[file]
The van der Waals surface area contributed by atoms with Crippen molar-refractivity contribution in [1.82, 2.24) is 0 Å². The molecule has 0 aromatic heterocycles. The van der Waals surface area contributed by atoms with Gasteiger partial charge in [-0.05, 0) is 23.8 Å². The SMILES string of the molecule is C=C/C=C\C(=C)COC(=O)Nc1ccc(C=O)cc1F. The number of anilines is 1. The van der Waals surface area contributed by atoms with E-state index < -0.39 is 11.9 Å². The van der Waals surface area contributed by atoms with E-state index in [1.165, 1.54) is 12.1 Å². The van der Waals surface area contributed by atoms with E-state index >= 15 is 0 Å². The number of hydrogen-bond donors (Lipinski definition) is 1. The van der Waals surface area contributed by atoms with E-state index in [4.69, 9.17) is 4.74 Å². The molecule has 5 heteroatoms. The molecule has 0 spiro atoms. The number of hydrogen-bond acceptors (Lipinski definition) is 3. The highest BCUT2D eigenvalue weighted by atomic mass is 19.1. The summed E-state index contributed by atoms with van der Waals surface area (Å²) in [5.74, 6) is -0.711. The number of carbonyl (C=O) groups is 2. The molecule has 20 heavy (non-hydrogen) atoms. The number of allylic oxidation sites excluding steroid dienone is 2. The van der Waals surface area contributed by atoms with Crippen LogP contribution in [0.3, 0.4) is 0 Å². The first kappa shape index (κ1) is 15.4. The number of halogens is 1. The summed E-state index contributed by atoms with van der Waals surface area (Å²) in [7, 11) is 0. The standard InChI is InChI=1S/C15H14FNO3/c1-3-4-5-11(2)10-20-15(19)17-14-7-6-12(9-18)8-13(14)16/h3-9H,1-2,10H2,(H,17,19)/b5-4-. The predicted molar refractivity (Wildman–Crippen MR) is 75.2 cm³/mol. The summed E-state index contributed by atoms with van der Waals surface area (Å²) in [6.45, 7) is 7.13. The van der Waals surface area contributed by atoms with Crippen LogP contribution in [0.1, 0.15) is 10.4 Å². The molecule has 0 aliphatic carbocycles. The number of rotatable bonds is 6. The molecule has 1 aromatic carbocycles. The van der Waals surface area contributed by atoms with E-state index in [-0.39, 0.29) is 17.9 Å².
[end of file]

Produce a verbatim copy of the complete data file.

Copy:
The van der Waals surface area contributed by atoms with Crippen molar-refractivity contribution in [1.82, 2.24) is 0 Å². The molecule has 0 aromatic heterocycles. The van der Waals surface area contributed by atoms with Gasteiger partial charge in [-0.05, 0) is 23.8 Å². The SMILES string of the molecule is C=C/C=C\C(=C)COC(=O)Nc1ccc(C=O)cc1F. The number of anilines is 1. The van der Waals surface area contributed by atoms with E-state index < -0.39 is 11.9 Å². The van der Waals surface area contributed by atoms with E-state index in [1.165, 1.54) is 12.1 Å². The van der Waals surface area contributed by atoms with E-state index >= 15 is 0 Å². The number of hydrogen-bond donors (Lipinski definition) is 1. The van der Waals surface area contributed by atoms with E-state index in [4.69, 9.17) is 4.74 Å². The molecule has 5 heteroatoms. The molecule has 0 spiro atoms. The number of hydrogen-bond acceptors (Lipinski definition) is 3. The highest BCUT2D eigenvalue weighted by atomic mass is 19.1. The summed E-state index contributed by atoms with van der Waals surface area (Å²) in [5.74, 6) is -0.711. The number of carbonyl (C=O) groups is 2. The molecule has 20 heavy (non-hydrogen) atoms. The number of allylic oxidation sites excluding steroid dienone is 2. The van der Waals surface area contributed by atoms with Crippen LogP contribution in [0.3, 0.4) is 0 Å². The first kappa shape index (κ1) is 15.4. The number of halogens is 1. The summed E-state index contributed by atoms with van der Waals surface area (Å²) in [7, 11) is 0. The standard InChI is InChI=1S/C15H14FNO3/c1-3-4-5-11(2)10-20-15(19)17-14-7-6-12(9-18)8-13(14)16/h3-9H,1-2,10H2,(H,17,19)/b5-4-. The predicted molar refractivity (Wildman–Crippen MR) is 75.2 cm³/mol. The summed E-state index contributed by atoms with van der Waals surface area (Å²) in [6.45, 7) is 7.13. The van der Waals surface area contributed by atoms with Crippen LogP contribution in [0.1, 0.15) is 10.4 Å². The molecule has 0 aliphatic carbocycles. The number of rotatable bonds is 6. The molecule has 1 aromatic carbocycles. The van der Waals surface area contributed by atoms with E-state index in [-0.39, 0.29) is 17.9 Å².